French police target Islamist networks after teacher's beheading

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Policemen observe a minute of silence in the courtyard of the Bordeaux city hall on October 19, 2020, in homage to history teacher Samuel Paty who was beheaded by an attacker who was shot dead by policemen.
Policemen observe a minute of silence in the courtyard of the Bordeaux city hall on October 19, 2020, in homage to history teacher Samuel Paty who was beheaded by an attacker who was shot dead by policemen.
Philippe LOPEZ / AFP
  • Fifteen people have been detained so far, including four pupils who may have helped the killer.
  • Law enforcement carried out 40 raids on Monday, mostly around Paris, with many more planned.
  • Interior Minister Gerald Darmanin said the government would also tighten its grip on institutions and charities with suspected links to Islamist networks.


French police have conducted a series of raids targeting Islamist networks, three days after the beheading of a history teacher who had shown his pupils a cartoon of the Prophet Mohammed.

Interior Minister Gerald Darmanin vowed there would be "not a minute's respite for enemies of the Republic", after tens of thousands took part in rallies countrywide on Sunday to honour teacher Samuel Paty and defend freedom of expression.

A silent rally was planned on Tuesday evening, as well as a ceremony on Wednesday at the Sorbonne attended by President Emmanuel Macron.

Fifteen people have been detained so far, including four pupils who may have helped the killer - an 18-year-old of Chechen origin who was killed by police -- to identify the teacher in return for payment.

Law enforcement carried out 40 raids on Monday, mostly around Paris, with many more planned.

"We want to harass and destabilise this movement in a very determined way," one ministry source said.

Darmanin said the government would also tighten its grip on institutions and charities with suspected links to Islamist networks.

Free speech debate 

Paty, 47, was attacked on his way home from the junior high school where he taught in Conflans-Sainte-Honorine, 40km northwest of Paris.

A witness, who gave only his first name Stephane to news channel LCI, said he was nearby when the "barbaric" attack happened, sheltering with his children.

"We did not know what is going on. There was just a beheaded man in front of our house," he said, adding he then saw the assailant take pictures.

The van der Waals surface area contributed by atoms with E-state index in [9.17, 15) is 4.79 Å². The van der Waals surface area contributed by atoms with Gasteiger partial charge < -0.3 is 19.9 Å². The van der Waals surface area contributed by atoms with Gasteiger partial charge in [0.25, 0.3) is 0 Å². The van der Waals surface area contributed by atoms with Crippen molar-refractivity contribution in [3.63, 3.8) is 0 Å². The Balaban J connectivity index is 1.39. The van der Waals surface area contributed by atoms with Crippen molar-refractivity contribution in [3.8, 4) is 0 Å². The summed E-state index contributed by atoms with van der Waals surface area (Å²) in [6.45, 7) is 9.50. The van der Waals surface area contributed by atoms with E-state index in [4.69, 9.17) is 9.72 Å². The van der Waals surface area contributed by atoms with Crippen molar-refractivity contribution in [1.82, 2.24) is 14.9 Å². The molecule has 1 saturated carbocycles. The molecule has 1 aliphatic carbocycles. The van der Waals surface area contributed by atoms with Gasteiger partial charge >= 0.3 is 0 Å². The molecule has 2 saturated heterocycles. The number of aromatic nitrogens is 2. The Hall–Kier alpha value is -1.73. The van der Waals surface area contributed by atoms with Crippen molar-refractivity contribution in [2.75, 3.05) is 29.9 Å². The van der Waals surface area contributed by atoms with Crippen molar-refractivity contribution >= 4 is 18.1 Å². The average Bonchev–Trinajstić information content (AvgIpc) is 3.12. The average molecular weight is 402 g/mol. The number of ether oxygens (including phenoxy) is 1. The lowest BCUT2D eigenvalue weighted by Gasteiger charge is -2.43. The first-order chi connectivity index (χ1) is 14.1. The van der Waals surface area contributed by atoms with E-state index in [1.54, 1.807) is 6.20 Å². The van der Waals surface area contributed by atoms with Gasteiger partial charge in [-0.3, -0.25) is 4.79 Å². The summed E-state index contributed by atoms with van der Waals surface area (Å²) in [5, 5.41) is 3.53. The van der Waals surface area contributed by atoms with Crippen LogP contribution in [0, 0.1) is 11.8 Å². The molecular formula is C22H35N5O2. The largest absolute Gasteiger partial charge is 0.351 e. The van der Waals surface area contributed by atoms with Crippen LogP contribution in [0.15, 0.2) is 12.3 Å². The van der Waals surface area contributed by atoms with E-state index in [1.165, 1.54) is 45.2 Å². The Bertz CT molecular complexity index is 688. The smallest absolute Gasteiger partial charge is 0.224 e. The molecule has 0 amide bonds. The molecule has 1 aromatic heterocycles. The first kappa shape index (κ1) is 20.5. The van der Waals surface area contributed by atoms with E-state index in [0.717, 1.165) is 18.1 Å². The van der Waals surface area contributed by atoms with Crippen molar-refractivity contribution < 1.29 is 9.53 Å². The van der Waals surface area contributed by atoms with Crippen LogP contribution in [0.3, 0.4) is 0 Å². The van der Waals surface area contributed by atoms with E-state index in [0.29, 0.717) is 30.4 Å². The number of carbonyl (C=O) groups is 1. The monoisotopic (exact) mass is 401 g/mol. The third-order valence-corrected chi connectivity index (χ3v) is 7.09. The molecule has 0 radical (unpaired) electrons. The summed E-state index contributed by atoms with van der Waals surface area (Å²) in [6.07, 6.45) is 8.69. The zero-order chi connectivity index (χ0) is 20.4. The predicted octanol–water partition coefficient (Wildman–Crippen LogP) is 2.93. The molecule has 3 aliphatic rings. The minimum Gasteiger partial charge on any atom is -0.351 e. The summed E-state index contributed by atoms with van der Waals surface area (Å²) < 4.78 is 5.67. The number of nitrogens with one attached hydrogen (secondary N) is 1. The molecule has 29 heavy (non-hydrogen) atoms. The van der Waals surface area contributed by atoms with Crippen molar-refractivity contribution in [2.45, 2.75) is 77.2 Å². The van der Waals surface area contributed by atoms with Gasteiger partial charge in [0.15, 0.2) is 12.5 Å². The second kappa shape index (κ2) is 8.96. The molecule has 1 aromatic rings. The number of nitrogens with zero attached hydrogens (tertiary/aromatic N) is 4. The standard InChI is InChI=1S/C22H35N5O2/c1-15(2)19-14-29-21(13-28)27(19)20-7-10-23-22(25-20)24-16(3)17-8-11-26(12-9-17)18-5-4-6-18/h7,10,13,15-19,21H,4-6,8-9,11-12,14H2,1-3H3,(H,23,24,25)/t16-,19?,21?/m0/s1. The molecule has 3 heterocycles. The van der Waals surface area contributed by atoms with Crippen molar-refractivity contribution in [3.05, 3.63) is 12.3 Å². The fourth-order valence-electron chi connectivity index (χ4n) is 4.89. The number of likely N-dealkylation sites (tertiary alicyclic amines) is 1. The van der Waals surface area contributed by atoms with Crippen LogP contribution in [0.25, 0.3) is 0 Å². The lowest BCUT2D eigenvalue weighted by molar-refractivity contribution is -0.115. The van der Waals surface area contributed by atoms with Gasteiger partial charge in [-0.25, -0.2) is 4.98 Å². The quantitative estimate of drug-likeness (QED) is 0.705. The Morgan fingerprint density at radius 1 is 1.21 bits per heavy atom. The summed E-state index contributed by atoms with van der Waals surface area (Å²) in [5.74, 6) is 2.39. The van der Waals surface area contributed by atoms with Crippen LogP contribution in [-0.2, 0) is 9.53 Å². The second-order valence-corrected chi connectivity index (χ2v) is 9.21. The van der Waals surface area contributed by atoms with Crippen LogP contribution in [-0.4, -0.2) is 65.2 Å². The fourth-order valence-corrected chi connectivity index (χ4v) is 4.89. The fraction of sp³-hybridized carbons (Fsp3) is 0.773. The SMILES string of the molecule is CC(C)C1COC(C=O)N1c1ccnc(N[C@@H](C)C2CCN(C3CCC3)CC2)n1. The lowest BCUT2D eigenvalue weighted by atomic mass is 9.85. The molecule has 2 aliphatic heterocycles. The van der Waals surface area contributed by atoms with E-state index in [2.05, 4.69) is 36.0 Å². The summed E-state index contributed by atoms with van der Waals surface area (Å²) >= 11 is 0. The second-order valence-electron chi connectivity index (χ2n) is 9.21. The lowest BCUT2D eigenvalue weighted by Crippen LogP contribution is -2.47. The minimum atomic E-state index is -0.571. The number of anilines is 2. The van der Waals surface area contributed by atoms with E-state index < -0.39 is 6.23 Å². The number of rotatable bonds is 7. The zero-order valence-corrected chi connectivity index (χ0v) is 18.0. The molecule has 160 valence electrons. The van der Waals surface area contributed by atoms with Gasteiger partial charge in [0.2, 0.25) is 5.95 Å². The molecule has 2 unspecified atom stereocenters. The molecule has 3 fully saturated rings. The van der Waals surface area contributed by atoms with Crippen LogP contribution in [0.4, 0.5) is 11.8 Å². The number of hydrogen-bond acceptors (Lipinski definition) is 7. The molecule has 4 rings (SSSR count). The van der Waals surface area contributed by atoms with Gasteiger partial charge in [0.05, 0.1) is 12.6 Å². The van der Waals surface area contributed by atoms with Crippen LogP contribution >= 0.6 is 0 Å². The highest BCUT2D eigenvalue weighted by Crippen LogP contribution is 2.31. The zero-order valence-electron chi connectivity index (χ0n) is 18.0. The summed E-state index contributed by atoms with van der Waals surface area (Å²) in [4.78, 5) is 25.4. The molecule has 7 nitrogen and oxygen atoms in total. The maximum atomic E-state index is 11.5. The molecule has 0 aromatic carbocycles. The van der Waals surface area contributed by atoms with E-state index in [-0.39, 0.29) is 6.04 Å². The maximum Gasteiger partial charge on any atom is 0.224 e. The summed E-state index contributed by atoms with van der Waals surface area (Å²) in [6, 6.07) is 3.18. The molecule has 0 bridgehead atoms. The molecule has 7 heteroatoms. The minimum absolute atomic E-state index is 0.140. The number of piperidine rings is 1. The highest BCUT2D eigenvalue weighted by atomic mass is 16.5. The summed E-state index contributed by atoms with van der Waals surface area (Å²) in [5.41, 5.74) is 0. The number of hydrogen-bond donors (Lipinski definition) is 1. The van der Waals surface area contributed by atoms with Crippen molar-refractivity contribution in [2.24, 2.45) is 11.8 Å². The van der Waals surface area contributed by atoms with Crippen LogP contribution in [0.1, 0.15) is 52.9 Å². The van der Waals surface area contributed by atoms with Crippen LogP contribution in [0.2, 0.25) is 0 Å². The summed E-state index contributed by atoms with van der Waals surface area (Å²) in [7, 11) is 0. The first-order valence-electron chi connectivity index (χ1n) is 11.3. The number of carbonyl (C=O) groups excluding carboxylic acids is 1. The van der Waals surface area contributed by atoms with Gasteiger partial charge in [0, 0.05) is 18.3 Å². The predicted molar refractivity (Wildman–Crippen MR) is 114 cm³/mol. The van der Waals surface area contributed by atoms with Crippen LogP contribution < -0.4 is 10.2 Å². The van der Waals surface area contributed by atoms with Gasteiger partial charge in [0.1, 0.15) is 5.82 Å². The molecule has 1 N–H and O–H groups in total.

A photo of the teacher and a message confessing to his murder was found on the mobile phone of his killer, Abdullakh Anzorov, who arrived in France with his family from the predominantly Muslim Russian region of Chechnya more than a decade ago.

Four members of the killer's family were among those detained.

The killing has drawn parallels with the 2015 massacre at French satirical magazine Charlie Hebdo, where 12 people, including cartoonists, were gunned down for publishing cartoons of Mohammed.

Paty had shown his class one of the controversial images after first giving Muslim children the option to leave the classroom.

But the lesson nonetheless caused uproar.

The father of one of Paty's pupils launched an online campaign against the teacher and has now been arrested along with a known Islamist radical.

Darmanin accused the pair of in effect issuing a "fatwa" against the teacher.

Officials named two groups they would target for closure - the Collective Against Islamophobia in France that says it monitors attacks against Muslims, and BarakaCity, which describes itself as a humanitarian organisation.

In a social media post, BarakaCity accused Darmanin of "going mad" and said he was taking advantage of a tragedy.

Darmanin also ordered the closure of a Paris mosque, accusing its imam of encouraging intimidation of the teacher and publicising the school's address.

Meanwhile, Paris prosecutors said they had opened an investigation into a French neo-Nazi website hosted abroad that republished the photo of Paty's decapitated corpse posted to Twitter by the killer.

'Can't give in to fear' 

French teachers have long complained of tensions around religion and identity spilling over into the classroom.

One education expert warned Monday that the murder might deter teachers from tackling sensitive topics in future.

"There's a huge amount of self-censorship," said Jean-Pierre Obin, a former inspector for the French education system. "We must fear that there will now be more."

But Jonathan Renoir, a 26-year old history teacher at a junior high school in Cergy near Paris, said: "We can't give in to fear, we must continue to talk about controversial things in class."

Emotions were still running high outside Paty's school on Monday, where Muslim leaders gathered to offer condolences and distance their religion from the atrocity.

"It is very important to come here to show our sorrow, to show that what happened here is not Islam. It was done by thugs who have nothing to do with Islam," said Kemadou Gassama, an imam in Paris.

And the political temperature was also rising, with Macron launching the anti-Islamist effort by promising that "fear is about to change sides".

Far-right National Rally leader Marine Le Pen - likely to face Macron in a 2022 presidential election - called for "wartime legislation" and an immediate moratorium on immigration.

Paty's beheading was the second knife attack since a trial started last month over the Charlie Hebdo killings. In the other attack, two people were wounded outside the publication's former offices.

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